Prime minister Narendra Modi in a letter to his Pakistan counterpart Imran Khan said that India was committed to peaceful neighbourly ties with Pakistan. On Monday, Pakistan's foreign minister Shah Mahmood Qureshi also claimed that Modi had written to Imran Khan indicating the beginning of talks between the two countries.
According to PTI, the letter sent by Modi stated that India was looking for constructive and meaningful engagement with Pakistan, official sources said. He also stressed the need to work for a terror-free South Asia, they said.
However, the letter by Prime Minister Modi did not state anything about a new proposal for dialogue with Pakistan, highly-placed government sources told news agency ANI.
Qureshi in his maiden address stated, “My message is for the Government of India. I want to tell the Indian foreign minister that we are not just neighbours; we are also the atomic powers besides we have a lot of common resources between each other,” he stated.
He claimed that the issues between the two countries are complicated and in order to resolve them, “we must engage”. “We will have to admit that we are facing problems, we must admit that Kashmir is a reality. The Islamabad declaration is a part of our history,” he said.
He further added that the countries coming to the table and talking peace is the only option. "We need to stop the adventurism and come together. We know the issues are tough and will not be solved overnight, but we have to engage," said Qureshi.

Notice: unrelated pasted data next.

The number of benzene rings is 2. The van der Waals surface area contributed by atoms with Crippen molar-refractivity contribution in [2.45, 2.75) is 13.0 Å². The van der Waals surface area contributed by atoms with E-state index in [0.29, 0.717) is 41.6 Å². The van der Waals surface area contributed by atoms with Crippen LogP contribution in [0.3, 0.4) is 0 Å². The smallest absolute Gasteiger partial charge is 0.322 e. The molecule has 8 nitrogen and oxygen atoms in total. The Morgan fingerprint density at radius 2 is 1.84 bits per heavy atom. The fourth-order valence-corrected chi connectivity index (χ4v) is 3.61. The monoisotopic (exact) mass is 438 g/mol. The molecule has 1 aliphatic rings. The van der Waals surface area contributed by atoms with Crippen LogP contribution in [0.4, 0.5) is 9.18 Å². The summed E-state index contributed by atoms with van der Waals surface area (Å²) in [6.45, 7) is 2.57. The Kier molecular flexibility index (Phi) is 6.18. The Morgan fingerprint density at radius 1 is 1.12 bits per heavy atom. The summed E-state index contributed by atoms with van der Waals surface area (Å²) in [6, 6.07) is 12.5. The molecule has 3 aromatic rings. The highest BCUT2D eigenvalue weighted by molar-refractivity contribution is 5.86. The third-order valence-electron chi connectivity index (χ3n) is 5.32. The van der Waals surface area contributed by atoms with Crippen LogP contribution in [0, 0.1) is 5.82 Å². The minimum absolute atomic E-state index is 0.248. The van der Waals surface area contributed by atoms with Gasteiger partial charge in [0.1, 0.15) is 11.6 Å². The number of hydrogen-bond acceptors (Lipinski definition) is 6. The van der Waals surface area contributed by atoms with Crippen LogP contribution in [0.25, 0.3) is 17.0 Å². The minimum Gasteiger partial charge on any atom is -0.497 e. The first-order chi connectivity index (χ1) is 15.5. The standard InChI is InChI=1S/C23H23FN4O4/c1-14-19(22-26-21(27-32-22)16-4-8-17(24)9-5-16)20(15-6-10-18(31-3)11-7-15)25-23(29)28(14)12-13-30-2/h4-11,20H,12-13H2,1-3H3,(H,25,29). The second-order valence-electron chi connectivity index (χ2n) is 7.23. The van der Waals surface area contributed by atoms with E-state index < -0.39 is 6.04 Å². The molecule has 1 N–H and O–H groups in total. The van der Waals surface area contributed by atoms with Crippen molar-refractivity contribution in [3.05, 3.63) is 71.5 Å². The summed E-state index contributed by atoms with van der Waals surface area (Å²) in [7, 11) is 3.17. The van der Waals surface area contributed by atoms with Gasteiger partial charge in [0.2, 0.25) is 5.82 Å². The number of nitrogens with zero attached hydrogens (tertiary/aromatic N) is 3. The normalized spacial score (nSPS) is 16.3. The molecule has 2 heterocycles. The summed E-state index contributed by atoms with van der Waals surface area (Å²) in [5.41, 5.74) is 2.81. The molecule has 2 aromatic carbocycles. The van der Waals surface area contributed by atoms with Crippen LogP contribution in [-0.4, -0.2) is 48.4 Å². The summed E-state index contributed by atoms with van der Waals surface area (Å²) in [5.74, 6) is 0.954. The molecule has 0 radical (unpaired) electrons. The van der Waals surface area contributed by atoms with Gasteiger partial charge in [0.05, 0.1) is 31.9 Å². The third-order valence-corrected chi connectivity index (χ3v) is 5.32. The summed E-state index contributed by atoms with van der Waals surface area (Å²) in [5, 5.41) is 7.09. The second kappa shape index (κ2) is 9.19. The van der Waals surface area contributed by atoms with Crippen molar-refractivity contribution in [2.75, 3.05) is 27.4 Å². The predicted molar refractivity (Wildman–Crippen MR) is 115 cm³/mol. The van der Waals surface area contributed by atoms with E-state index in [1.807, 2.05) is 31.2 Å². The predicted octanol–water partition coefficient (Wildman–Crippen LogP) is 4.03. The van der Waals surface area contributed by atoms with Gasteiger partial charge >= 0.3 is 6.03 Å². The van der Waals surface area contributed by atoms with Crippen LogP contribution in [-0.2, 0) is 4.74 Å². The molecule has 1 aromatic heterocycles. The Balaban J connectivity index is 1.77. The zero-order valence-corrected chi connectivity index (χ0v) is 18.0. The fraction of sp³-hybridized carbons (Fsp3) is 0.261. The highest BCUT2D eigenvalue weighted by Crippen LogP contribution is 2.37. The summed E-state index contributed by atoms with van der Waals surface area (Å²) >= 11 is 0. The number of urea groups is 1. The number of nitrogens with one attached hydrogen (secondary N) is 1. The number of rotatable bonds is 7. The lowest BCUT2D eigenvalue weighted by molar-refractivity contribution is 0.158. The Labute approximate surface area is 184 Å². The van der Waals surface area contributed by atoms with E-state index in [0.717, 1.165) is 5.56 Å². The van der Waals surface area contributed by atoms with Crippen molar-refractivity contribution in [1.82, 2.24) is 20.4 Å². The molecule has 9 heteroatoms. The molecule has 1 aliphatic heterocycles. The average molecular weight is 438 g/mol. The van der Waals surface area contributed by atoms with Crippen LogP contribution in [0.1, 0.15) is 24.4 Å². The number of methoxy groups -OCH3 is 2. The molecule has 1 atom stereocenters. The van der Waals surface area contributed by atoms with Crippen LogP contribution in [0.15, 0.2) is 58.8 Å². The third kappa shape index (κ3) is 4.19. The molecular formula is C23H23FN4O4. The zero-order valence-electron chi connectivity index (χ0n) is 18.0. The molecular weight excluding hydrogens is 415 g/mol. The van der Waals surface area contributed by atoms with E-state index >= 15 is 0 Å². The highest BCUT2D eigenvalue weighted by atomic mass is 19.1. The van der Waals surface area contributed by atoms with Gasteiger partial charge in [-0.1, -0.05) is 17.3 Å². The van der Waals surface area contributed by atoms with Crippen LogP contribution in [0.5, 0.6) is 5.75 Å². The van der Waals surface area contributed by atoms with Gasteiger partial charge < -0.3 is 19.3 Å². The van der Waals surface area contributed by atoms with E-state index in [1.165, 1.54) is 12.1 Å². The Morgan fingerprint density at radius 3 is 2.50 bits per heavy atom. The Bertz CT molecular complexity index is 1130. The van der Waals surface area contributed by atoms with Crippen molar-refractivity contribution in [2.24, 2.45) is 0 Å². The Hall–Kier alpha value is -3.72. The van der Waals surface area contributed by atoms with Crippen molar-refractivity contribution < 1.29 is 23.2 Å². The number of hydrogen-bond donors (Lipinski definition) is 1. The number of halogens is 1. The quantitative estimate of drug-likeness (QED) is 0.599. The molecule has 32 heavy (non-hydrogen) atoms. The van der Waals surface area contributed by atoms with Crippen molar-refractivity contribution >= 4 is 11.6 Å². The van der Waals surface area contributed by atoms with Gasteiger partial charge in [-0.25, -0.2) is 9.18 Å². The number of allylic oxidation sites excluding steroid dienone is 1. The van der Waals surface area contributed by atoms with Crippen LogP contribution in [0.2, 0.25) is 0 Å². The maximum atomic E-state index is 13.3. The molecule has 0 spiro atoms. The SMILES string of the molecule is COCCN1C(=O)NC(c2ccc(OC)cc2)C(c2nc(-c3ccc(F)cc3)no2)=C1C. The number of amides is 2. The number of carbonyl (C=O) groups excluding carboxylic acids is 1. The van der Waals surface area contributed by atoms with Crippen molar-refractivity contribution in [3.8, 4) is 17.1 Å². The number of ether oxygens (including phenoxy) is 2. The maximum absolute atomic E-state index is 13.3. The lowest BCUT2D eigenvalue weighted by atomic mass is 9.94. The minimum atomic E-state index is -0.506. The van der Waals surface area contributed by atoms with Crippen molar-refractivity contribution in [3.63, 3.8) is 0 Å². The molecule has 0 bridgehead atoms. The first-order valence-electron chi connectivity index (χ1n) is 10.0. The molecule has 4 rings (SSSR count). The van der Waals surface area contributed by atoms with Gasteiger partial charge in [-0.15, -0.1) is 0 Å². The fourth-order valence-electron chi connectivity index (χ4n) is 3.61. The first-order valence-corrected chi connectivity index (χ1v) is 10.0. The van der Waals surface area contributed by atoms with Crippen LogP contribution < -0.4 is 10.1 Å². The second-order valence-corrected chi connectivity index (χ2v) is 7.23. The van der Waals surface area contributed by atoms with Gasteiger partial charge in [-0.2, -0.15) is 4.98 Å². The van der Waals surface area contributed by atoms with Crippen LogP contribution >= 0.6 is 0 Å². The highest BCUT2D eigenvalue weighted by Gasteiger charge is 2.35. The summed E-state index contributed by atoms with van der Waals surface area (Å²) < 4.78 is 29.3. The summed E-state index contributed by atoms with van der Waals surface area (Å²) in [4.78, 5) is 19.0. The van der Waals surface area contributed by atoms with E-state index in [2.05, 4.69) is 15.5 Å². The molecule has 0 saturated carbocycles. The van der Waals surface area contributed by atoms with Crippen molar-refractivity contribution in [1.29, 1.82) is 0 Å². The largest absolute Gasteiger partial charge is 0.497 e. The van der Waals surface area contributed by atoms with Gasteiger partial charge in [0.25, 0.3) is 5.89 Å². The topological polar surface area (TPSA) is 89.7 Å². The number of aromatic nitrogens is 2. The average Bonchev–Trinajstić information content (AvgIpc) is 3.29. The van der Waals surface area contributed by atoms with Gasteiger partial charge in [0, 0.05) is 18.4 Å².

In an an-hour-long maiden address to the nation a day after his swearing in as the country's 22nd prime minister, Khan said that the country will enter into talks with all neighbours.
Speaking on Pakistan's foreign policy, 65-year-old Khan said Pakistan will work to have "best relations with all neighbours." "I have talked to all neighbours and Insha Allah, we will improve relations with all neighbours. Without peace (with neighbours) we cannot bring peace in Pakistan," he said.
Earlier, in his address, Khan had said Pakistan is ready to improve its ties with India and his government would like the leaders of the two sides to resolve all disputes, including the "core issue" of Kashmir, through talks. "If they take one step towards us, we will take two, but at least (we) need a start," he had said.
Khan's PTI party emerged as the single largest party with seats 116 in the 25 July general elections. On Friday, he was elected as the new prime minister of Pakistan by the lawmakers of the National Assembly, defeating his PML-N rival Shehbaz Sharif.
Firstpost is now on WhatsApp. For the latest analysis, commentary and news updates, sign up for our WhatsApp services. Just go to Firstpost.com/Whatsapp and hit the Subscribe button.
Updated Date: Jan 08, 2019 13:18:12 IST